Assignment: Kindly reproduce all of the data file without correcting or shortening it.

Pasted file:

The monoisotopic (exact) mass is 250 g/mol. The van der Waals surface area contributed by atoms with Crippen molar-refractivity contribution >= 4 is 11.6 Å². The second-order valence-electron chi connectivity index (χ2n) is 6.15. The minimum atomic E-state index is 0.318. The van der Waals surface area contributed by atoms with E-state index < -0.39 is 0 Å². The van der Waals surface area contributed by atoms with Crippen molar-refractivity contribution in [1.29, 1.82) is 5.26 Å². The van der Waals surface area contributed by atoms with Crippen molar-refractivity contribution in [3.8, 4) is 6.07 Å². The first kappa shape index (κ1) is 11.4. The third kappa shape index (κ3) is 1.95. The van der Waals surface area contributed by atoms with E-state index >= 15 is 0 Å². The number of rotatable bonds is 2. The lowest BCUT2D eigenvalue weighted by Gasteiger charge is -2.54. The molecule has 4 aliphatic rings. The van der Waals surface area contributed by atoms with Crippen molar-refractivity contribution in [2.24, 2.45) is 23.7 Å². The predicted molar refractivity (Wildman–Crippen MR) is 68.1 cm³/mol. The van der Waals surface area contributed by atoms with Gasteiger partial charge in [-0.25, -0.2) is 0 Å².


The monoisotopic (exact) mass is 250 g/mol. The van der Waals surface area contributed by atoms with Crippen molar-refractivity contribution >= 4 is 11.6 Å². The second-order valence-electron chi connectivity index (χ2n) is 6.15. The minimum atomic E-state index is 0.318. The van der Waals surface area contributed by atoms with E-state index < -0.39 is 0 Å². The van der Waals surface area contributed by atoms with Crippen molar-refractivity contribution in [1.29, 1.82) is 5.26 Å². The van der Waals surface area contributed by atoms with Crippen molar-refractivity contribution in [3.8, 4) is 6.07 Å². The first kappa shape index (κ1) is 11.4. The third kappa shape index (κ3) is 1.95. The van der Waals surface area contributed by atoms with E-state index >= 15 is 0 Å². The number of rotatable bonds is 2. The lowest BCUT2D eigenvalue weighted by Gasteiger charge is -2.54. The molecule has 4 aliphatic rings. The van der Waals surface area contributed by atoms with Crippen molar-refractivity contribution in [2.24, 2.45) is 23.7 Å². The predicted molar refractivity (Wildman–Crippen MR) is 68.1 cm³/mol. The van der Waals surface area contributed by atoms with Gasteiger partial charge in [-0.25, -0.2) is 0 Å².